Friday, 9 August 2013

Celebrities, cyclists and fairies

Once more Pauline and I were treading the boards presenting our adventure talk, though it was actually a lecture theatre as opposed to a theatre per se.  Appropriately, this time we were at Glenmore Lodge, the National Outdoor Training Centre for Scotland.
On this occasion we had attracted Cameron McNeish, a well known broadcaster and writer of all things outdoor in Scotland. You can read what he thought of the show at the end of this blog.

Having had a good crowd of 30 on the Friday night, the staff at Glenmore Lodge asked if we would like to put on the talk again the following evening and raise funds for the Cairngorm Mountain Rescue team. This seemed like a great idea, an opportunity to give something back. On reflection it was too late to really publicise it well enough, and in the end we didn't reprise our show.

What I love after a show that's near the hills is we take off into the wilderness and find a spot to wild camp for the night, which really fits with the theme of our talk. This night we were a short way into the remnants of the great wood of Caledon, the Rothiemurcus forest.
I took this photo of the bark of one of the ancient Scots Pines, polished smooth by years of kids climbing it's boughs.

Almost every time we go away to perform, we inevitably take off into the great outdoors, either on foot or on bicycle. This time it was on bicycle, and Pauline had planned a circuit that she had completed previously.
On a glorious Sunday morning we set off out of Glenmore Lodge following an old logging route through the lush Scots Pine forests, seven miles to the town of Aviemore. There was to be a slight delay here though, as the call of morning coffee and cake became too much to resist.

In need of burning calories we were off once again, connecting up with the Speyside Way, a route we had cycled back in September 2009 (you can read all about that adventure here). This time however we were only on it for a short while, leaving it after just 6 miles to turn toward Loch Garten, home of the Ospreys, a bird of prey choosing to nest in Scotland before heading back to Africa in late August. The sight of them swooping down on a Scottish Loch to fish is a sight to behold.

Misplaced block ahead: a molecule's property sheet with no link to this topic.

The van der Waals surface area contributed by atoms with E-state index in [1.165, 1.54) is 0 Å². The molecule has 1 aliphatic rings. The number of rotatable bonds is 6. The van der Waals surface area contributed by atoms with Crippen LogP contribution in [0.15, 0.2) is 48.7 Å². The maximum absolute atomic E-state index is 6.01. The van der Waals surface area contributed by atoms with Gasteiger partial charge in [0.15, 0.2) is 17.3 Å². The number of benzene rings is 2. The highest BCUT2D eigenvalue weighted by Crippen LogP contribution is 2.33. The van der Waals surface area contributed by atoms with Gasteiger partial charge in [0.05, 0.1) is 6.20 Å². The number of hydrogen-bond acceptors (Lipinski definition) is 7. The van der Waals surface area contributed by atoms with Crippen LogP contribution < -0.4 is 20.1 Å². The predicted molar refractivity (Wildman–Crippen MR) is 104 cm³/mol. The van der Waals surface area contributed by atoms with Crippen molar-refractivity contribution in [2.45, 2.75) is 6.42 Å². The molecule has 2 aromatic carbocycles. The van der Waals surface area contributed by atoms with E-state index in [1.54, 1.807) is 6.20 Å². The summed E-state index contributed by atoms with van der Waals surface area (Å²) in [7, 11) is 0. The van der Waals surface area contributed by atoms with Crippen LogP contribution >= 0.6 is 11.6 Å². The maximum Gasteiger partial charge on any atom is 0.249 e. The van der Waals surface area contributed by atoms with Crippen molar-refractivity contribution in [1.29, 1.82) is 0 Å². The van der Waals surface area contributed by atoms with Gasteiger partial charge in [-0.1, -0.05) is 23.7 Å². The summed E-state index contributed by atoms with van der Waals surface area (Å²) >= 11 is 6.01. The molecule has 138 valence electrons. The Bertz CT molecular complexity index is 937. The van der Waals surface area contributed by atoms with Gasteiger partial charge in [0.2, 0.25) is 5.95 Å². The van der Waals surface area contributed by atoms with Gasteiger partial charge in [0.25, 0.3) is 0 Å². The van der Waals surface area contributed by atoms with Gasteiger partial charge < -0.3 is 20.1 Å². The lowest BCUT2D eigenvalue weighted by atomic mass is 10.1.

The route Pauline had chosen was just perfect for the mountain bike, a mixture of pine needle-covered, hard packed and twisting paths, to boulder strewn tracks that the bike would bounce around on whilst I tried to keep my balance standing up on the pedals.

The views to the Cairngorm mountains was magnificent as we climbed the track up through the Pass of Ryvoan to the bothy at the top at 230m (750ft).  A quick snack and we set off on the last few miles. Not long after leaving the bothy we passed Lochan Uaine, the Green Loch, said to be where fairies go to wash, before a fast run along the old cattle thieves road back to Glenmore Lodge.

Of the talk, Cameron McNeish was kind enough to send us this quote the day after:
"Sleepless 'til Seattle is not your average slide by slide show. This is a humorous, hugely entertaining and at times moving account of two people fulfilling their dreams. It made me want to grab my bike and go..."

Next stop Birnam Arts near Dunkeld in Perthshire, on Friday 16 August.

1 comment:

Pauline said...

If anybody reading this is coeliac like me, Graham and I had cake at the Mountain Cafe above Cairngorm Mountain Sports. It's got a brilliant menu for gluten-free stuff and a selection of delicious homemade cakes.